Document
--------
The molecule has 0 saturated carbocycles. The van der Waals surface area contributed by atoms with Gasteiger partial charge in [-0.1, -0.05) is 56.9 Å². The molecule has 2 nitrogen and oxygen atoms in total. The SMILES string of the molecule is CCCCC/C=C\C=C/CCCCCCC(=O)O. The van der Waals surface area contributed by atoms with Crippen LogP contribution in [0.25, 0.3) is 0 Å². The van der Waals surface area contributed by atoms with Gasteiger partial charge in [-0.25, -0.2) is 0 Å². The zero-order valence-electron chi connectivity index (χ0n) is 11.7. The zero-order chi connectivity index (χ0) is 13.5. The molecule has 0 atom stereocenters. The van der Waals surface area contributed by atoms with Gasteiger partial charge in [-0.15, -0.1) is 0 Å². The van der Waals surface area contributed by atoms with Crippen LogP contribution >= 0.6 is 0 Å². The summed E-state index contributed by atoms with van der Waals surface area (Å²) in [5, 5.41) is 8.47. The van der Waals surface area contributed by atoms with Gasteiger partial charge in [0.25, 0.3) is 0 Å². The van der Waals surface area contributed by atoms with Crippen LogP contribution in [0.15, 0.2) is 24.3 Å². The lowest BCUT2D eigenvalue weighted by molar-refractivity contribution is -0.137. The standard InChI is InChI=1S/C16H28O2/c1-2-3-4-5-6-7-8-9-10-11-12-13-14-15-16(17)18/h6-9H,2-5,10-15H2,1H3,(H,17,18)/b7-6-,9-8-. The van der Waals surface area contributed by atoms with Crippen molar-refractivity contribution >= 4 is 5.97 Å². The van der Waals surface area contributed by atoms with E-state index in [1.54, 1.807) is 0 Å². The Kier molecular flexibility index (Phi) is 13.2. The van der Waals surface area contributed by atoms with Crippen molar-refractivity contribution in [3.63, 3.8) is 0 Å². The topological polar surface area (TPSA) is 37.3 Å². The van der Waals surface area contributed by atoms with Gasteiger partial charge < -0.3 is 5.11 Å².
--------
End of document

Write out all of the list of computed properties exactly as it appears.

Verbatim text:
The molecule has 0 saturated carbocycles. The van der Waals surface area contributed by atoms with Gasteiger partial charge in [-0.1, -0.05) is 56.9 Å². The molecule has 2 nitrogen and oxygen atoms in total. The SMILES string of the molecule is CCCCC/C=C\C=C/CCCCCCC(=O)O. The van der Waals surface area contributed by atoms with Crippen LogP contribution in [0.25, 0.3) is 0 Å². The van der Waals surface area contributed by atoms with Gasteiger partial charge in [-0.25, -0.2) is 0 Å². The zero-order valence-electron chi connectivity index (χ0n) is 11.7. The zero-order chi connectivity index (χ0) is 13.5. The molecule has 0 atom stereocenters. The van der Waals surface area contributed by atoms with Gasteiger partial charge in [-0.15, -0.1) is 0 Å². The van der Waals surface area contributed by atoms with Crippen LogP contribution >= 0.6 is 0 Å². The summed E-state index contributed by atoms with van der Waals surface area (Å²) in [5, 5.41) is 8.47. The van der Waals surface area contributed by atoms with Gasteiger partial charge in [0.25, 0.3) is 0 Å². The van der Waals surface area contributed by atoms with Crippen LogP contribution in [0.15, 0.2) is 24.3 Å². The lowest BCUT2D eigenvalue weighted by molar-refractivity contribution is -0.137. The standard InChI is InChI=1S/C16H28O2/c1-2-3-4-5-6-7-8-9-10-11-12-13-14-15-16(17)18/h6-9H,2-5,10-15H2,1H3,(H,17,18)/b7-6-,9-8-. The van der Waals surface area contributed by atoms with Crippen molar-refractivity contribution >= 4 is 5.97 Å². The van der Waals surface area contributed by atoms with E-state index in [1.54, 1.807) is 0 Å². The Kier molecular flexibility index (Phi) is 13.2. The van der Waals surface area contributed by atoms with Crippen molar-refractivity contribution in [3.63, 3.8) is 0 Å². The topological polar surface area (TPSA) is 37.3 Å². The van der Waals surface area contributed by atoms with Gasteiger partial charge < -0.3 is 5.11 Å².